If you read Jewelry Selling Insights you know that I recommended that you give away – for free – gift certificates that have a face value of $10 (for example), to your best customers to give to two people of their choosing, like a friend or family member.

For those of you who aren’t sure if this is a good idea, here is why I love this marketing technique:

The concept is that your BEST current customers are people who LOVE your jewelry, and love buying from you, too. When you give them a gift certificate for $10 to give to someone they know, presumably the following
happens:

1. They have fun trying to figure out whom to give the gift certificate to;
2. They tell the person they give it to how awesome you are, and they show that person the jewelry they bought from you;
3. The recipient gets excited to buy from you and use the gift certificate;
4. They buy from you and become a great customer, too.

The $10 you’re giving those new customers is not much. If you were to do a mailing that cost $250, and you got 10 new buyers from it, you would have paid $25 per new customer (the cost per new customer is just one
way of judging the cost of a marketing campaign). Also, the gift certificate concept lets your established customer be a sport by giving a gift they didn’t have to pay for to someone they know well.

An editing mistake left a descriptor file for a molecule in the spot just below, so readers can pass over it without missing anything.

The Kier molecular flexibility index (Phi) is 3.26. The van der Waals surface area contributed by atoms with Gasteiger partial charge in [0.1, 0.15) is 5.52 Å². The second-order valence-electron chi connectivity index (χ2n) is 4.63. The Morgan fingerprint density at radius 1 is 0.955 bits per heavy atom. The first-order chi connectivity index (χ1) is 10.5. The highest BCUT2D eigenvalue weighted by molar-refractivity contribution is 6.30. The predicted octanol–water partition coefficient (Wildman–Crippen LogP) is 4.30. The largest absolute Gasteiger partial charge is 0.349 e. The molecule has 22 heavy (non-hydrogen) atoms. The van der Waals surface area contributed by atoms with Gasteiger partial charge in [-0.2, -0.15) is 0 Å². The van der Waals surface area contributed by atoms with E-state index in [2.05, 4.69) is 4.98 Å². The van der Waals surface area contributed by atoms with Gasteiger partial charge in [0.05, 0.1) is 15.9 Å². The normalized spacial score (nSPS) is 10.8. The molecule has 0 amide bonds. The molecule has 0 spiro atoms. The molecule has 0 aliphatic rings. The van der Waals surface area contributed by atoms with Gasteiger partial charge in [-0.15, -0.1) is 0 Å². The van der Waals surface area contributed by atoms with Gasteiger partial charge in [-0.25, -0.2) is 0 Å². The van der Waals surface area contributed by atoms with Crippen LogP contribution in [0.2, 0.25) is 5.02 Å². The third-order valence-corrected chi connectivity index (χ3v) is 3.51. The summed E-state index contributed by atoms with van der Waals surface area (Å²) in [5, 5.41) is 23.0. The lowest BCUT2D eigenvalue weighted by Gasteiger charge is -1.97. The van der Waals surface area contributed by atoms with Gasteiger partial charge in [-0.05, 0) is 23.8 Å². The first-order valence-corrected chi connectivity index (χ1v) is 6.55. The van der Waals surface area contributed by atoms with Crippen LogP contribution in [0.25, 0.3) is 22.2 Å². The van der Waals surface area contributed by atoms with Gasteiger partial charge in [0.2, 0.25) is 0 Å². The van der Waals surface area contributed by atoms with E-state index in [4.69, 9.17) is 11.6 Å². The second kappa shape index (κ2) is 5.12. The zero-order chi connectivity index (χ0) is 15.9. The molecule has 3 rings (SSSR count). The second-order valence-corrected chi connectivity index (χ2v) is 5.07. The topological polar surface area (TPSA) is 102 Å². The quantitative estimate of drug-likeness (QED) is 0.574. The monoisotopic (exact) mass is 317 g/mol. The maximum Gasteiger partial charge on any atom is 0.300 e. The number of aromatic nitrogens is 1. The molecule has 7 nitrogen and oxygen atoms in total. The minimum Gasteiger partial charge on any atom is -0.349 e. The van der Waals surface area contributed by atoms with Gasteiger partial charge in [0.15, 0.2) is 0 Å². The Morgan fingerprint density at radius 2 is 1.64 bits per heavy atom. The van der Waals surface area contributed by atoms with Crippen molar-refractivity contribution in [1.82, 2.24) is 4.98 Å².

So if your lowest priced pieces wouldn’t be profitable if you took $10 off, you would make no profit on that sale. But, I hope you’ve priced your jewelry higher, so $10 would make little to no difference.

Another concern that you might have is it’s possible that someone might resent you giving them a gift certificate that they can’t use themselves, but in the 15 or so years that I’ve been recommending this technique, not a single handmade jewelry maker has told me she received a complaint from a good customer with whom she used this method.

As with all marketing techniques, your decision to use this method must be based on:

1. Your confidence that it’s a smart thing to do;
2. The excitement with which you share it with good customers;
3. The quality of your relationship with good customers;
4. Your willingness to accept the gift certificates cheerfully, and to make it fun for the new customer.

Make sure you include space on the gift certificate for your customer to write his or her name and the name of the recipient. That way, you’ll know who your top referral sources are. You can always limit the number you issue, and you can state a minimum purchase amount on the gift certificate, although my preference would be
to offer it without “conditions,” as prospects can feel slightly manipulated when you do that.

 

Have you ever tried this technique? How did it work for you?

To selling more!